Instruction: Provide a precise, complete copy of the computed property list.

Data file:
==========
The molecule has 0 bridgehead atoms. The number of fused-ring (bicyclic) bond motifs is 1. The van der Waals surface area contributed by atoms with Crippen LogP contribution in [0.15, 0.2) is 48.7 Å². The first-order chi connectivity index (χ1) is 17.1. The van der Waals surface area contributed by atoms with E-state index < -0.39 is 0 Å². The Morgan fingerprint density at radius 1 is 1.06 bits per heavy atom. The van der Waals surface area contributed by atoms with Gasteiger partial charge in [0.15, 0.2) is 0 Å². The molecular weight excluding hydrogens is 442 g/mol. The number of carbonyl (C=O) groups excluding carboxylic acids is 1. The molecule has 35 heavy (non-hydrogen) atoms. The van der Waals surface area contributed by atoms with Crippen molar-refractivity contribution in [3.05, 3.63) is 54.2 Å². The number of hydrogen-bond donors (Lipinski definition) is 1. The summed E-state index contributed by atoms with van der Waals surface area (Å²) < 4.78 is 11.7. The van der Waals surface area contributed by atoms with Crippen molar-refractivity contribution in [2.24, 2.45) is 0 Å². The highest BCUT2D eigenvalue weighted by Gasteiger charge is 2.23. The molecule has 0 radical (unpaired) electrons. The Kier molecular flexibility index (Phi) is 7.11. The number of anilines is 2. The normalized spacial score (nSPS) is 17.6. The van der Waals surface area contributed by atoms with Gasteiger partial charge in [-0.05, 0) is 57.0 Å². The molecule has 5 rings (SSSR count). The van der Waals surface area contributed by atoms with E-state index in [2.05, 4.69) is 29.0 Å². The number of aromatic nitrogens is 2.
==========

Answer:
The molecule has 0 bridgehead atoms. The number of fused-ring (bicyclic) bond motifs is 1. The van der Waals surface area contributed by atoms with Crippen LogP contribution in [0.15, 0.2) is 48.7 Å². The first-order chi connectivity index (χ1) is 17.1. The van der Waals surface area contributed by atoms with E-state index < -0.39 is 0 Å². The Morgan fingerprint density at radius 1 is 1.06 bits per heavy atom. The van der Waals surface area contributed by atoms with Gasteiger partial charge in [0.15, 0.2) is 0 Å². The molecular weight excluding hydrogens is 442 g/mol. The number of carbonyl (C=O) groups excluding carboxylic acids is 1. The molecule has 35 heavy (non-hydrogen) atoms. The van der Waals surface area contributed by atoms with Crippen molar-refractivity contribution in [3.05, 3.63) is 54.2 Å². The number of hydrogen-bond donors (Lipinski definition) is 1. The summed E-state index contributed by atoms with van der Waals surface area (Å²) < 4.78 is 11.7. The van der Waals surface area contributed by atoms with Crippen molar-refractivity contribution in [2.24, 2.45) is 0 Å². The highest BCUT2D eigenvalue weighted by Gasteiger charge is 2.23. The molecule has 0 radical (unpaired) electrons. The Kier molecular flexibility index (Phi) is 7.11. The number of anilines is 2. The normalized spacial score (nSPS) is 17.6. The van der Waals surface area contributed by atoms with Gasteiger partial charge in [-0.05, 0) is 57.0 Å². The molecule has 5 rings (SSSR count). The van der Waals surface area contributed by atoms with E-state index in [2.05, 4.69) is 29.0 Å². The number of aromatic nitrogens is 2.